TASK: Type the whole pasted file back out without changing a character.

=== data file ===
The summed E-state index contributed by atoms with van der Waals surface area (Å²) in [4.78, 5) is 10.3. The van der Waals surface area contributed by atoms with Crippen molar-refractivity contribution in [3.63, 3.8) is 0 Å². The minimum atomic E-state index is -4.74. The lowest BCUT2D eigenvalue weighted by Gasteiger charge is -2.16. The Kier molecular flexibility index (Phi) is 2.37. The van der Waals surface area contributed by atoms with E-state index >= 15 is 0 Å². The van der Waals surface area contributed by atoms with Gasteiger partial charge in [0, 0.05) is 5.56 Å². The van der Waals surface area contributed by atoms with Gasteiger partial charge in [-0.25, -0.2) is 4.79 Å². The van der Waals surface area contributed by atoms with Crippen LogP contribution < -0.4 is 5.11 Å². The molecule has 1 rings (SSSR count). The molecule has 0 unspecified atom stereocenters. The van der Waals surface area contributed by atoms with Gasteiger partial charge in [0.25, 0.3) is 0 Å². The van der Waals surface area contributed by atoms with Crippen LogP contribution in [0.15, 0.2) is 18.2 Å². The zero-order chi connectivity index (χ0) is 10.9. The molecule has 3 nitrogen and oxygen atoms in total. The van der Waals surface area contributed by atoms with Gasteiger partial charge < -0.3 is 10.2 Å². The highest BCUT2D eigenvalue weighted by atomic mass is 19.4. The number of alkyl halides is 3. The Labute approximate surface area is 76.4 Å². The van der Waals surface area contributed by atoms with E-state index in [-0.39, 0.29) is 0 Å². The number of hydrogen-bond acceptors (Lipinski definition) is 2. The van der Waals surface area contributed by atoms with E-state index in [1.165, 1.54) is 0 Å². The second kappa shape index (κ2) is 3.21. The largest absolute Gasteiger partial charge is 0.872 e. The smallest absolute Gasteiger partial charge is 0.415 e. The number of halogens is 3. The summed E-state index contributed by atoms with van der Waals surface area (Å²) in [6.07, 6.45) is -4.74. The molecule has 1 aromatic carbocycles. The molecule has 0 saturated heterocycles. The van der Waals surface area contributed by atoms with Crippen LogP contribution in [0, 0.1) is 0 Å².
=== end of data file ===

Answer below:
The summed E-state index contributed by atoms with van der Waals surface area (Å²) in [4.78, 5) is 10.3. The van der Waals surface area contributed by atoms with Crippen molar-refractivity contribution in [3.63, 3.8) is 0 Å². The minimum atomic E-state index is -4.74. The lowest BCUT2D eigenvalue weighted by Gasteiger charge is -2.16. The Kier molecular flexibility index (Phi) is 2.37. The van der Waals surface area contributed by atoms with E-state index >= 15 is 0 Å². The van der Waals surface area contributed by atoms with Gasteiger partial charge in [0, 0.05) is 5.56 Å². The van der Waals surface area contributed by atoms with Gasteiger partial charge in [-0.25, -0.2) is 4.79 Å². The van der Waals surface area contributed by atoms with Crippen LogP contribution < -0.4 is 5.11 Å². The molecule has 1 rings (SSSR count). The molecule has 0 unspecified atom stereocenters. The van der Waals surface area contributed by atoms with Gasteiger partial charge in [0.25, 0.3) is 0 Å². The van der Waals surface area contributed by atoms with Crippen LogP contribution in [0.15, 0.2) is 18.2 Å². The zero-order chi connectivity index (χ0) is 10.9. The molecule has 3 nitrogen and oxygen atoms in total. The van der Waals surface area contributed by atoms with Gasteiger partial charge < -0.3 is 10.2 Å². The highest BCUT2D eigenvalue weighted by atomic mass is 19.4. The number of alkyl halides is 3. The Labute approximate surface area is 76.4 Å². The van der Waals surface area contributed by atoms with E-state index in [-0.39, 0.29) is 0 Å². The number of hydrogen-bond acceptors (Lipinski definition) is 2. The van der Waals surface area contributed by atoms with E-state index in [1.165, 1.54) is 0 Å². The second kappa shape index (κ2) is 3.21. The largest absolute Gasteiger partial charge is 0.872 e. The smallest absolute Gasteiger partial charge is 0.415 e. The number of halogens is 3. The summed E-state index contributed by atoms with van der Waals surface area (Å²) in [6.07, 6.45) is -4.74. The molecule has 1 aromatic carbocycles. The molecule has 0 saturated heterocycles. The van der Waals surface area contributed by atoms with Crippen LogP contribution in [0, 0.1) is 0 Å².